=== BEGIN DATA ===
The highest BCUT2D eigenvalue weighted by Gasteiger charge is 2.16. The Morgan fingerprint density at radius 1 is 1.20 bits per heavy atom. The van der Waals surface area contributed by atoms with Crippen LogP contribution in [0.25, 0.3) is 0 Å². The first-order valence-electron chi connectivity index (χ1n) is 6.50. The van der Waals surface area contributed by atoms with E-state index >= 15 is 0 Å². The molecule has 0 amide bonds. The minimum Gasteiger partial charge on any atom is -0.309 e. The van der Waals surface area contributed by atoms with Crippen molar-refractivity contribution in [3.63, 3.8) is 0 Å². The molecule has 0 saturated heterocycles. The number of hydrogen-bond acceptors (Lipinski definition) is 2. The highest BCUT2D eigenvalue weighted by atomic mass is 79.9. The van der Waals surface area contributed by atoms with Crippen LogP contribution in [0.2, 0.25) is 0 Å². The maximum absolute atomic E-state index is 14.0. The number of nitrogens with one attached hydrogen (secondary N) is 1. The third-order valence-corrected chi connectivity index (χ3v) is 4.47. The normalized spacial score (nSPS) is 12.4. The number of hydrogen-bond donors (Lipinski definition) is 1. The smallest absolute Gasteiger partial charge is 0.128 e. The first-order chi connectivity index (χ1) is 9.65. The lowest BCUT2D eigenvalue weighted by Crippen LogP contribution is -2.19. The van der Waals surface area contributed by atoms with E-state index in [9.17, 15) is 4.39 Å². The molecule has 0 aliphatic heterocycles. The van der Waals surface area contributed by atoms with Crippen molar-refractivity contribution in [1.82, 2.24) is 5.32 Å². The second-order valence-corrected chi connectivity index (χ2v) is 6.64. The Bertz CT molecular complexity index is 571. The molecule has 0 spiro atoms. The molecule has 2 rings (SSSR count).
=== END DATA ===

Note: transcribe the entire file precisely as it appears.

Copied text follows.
The highest BCUT2D eigenvalue weighted by Gasteiger charge is 2.16. The Morgan fingerprint density at radius 1 is 1.20 bits per heavy atom. The van der Waals surface area contributed by atoms with Crippen LogP contribution in [0.25, 0.3) is 0 Å². The first-order valence-electron chi connectivity index (χ1n) is 6.50. The van der Waals surface area contributed by atoms with E-state index >= 15 is 0 Å². The molecule has 0 amide bonds. The minimum Gasteiger partial charge on any atom is -0.309 e. The van der Waals surface area contributed by atoms with Crippen molar-refractivity contribution in [3.63, 3.8) is 0 Å². The molecule has 0 saturated heterocycles. The number of hydrogen-bond acceptors (Lipinski definition) is 2. The highest BCUT2D eigenvalue weighted by atomic mass is 79.9. The van der Waals surface area contributed by atoms with Crippen LogP contribution in [0.2, 0.25) is 0 Å². The maximum absolute atomic E-state index is 14.0. The number of nitrogens with one attached hydrogen (secondary N) is 1. The third-order valence-corrected chi connectivity index (χ3v) is 4.47. The normalized spacial score (nSPS) is 12.4. The number of hydrogen-bond donors (Lipinski definition) is 1. The smallest absolute Gasteiger partial charge is 0.128 e. The first-order chi connectivity index (χ1) is 9.65. The lowest BCUT2D eigenvalue weighted by Crippen LogP contribution is -2.19. The van der Waals surface area contributed by atoms with E-state index in [9.17, 15) is 4.39 Å². The molecule has 0 aliphatic heterocycles. The van der Waals surface area contributed by atoms with Crippen molar-refractivity contribution in [1.82, 2.24) is 5.32 Å². The second-order valence-corrected chi connectivity index (χ2v) is 6.64. The Bertz CT molecular complexity index is 571. The molecule has 0 spiro atoms. The molecule has 2 rings (SSSR count).